I've written before about how much I love celebrating new beginnings. Last Thursday was Rosh Hashanah, the Jewish New Year.
It feels very appropriate to me that the ten days between Rosh Hashanah and Yom Kippur are known as the Days of Awe. It is a time of reflection and atonement, and, as I prefer to think of it in my more secular way, a time of healing. This is the time when God decides whose name gets written in the book of life for the coming year -- who lives, who dies, and who is born.
This year, the High Holy Days coincide with the beginning of my third trimester. I look back in wonder, amazed that we've gotten this far. Whatever one may call the Divine, the Life Force, the Universe, I am in awe. A year ago, we were despairing of ever having a child. Now, I want to fall to my knees in gratitude each time I feel my baby move.
It is also a time of healing for me. I had a somewhat scary episode last week, right on the eve of Rosh Hashanah, that underscored for me just how much healing has taken place. I was having an extremely stressful day at work, and on such days it's not unusual for me to have a couple of Braxton Hicks contractions late in the afternoon. But last Wednesday, they got really bad. I had three in rapid succession, and an hour and a half later another two. I got scared and called labor and delivery at the hospital, and they told me to come in to get checked, just to make sure.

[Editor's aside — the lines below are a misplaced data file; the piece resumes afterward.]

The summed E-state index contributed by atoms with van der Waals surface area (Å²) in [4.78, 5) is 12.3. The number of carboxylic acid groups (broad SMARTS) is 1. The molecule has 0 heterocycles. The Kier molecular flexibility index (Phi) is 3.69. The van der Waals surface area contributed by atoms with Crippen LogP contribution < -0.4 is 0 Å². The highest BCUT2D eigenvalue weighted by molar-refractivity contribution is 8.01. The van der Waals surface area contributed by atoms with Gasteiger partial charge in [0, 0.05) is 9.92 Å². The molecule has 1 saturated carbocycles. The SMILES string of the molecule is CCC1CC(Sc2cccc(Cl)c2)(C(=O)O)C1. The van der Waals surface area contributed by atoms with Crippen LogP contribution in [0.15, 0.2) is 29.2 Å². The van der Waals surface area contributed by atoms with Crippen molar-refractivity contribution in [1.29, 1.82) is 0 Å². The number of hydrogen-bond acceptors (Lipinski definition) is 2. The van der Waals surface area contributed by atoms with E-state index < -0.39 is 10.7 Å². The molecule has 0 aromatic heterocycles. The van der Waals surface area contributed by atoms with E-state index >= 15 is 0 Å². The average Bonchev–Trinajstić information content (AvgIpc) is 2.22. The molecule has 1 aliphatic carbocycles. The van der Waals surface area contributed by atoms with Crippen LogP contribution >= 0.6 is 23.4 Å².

I was terrified on my way in. I started crying and begging the universe to let my child be ok. I didn't want to think about her not making it after coming so far. But even though I was melting down, I felt a calmness at my core. I knew, I can't tell you how but I knew, that she'd be ok.
By the time Atomic met me at the hospital, I was feeling better. They strapped me to a monitor, did a quick ultrasound and checked my cervix. It was all ok. The very kind doctor who examined me was very reassuring.
Maybe I wouldn't have been scared at all had it not been for our history. But something about the experience made me realize how long it's been since I've dwelled in the Land of Fear.
I know I won't ever forget what it feels like to struggle, to mourn, to worry. But this baby, this wonderful, awe-inspiring being growing steadfastly inside my body, is healing me.
And it looks, God-willing, like there will be a new name in the Book of Life this year.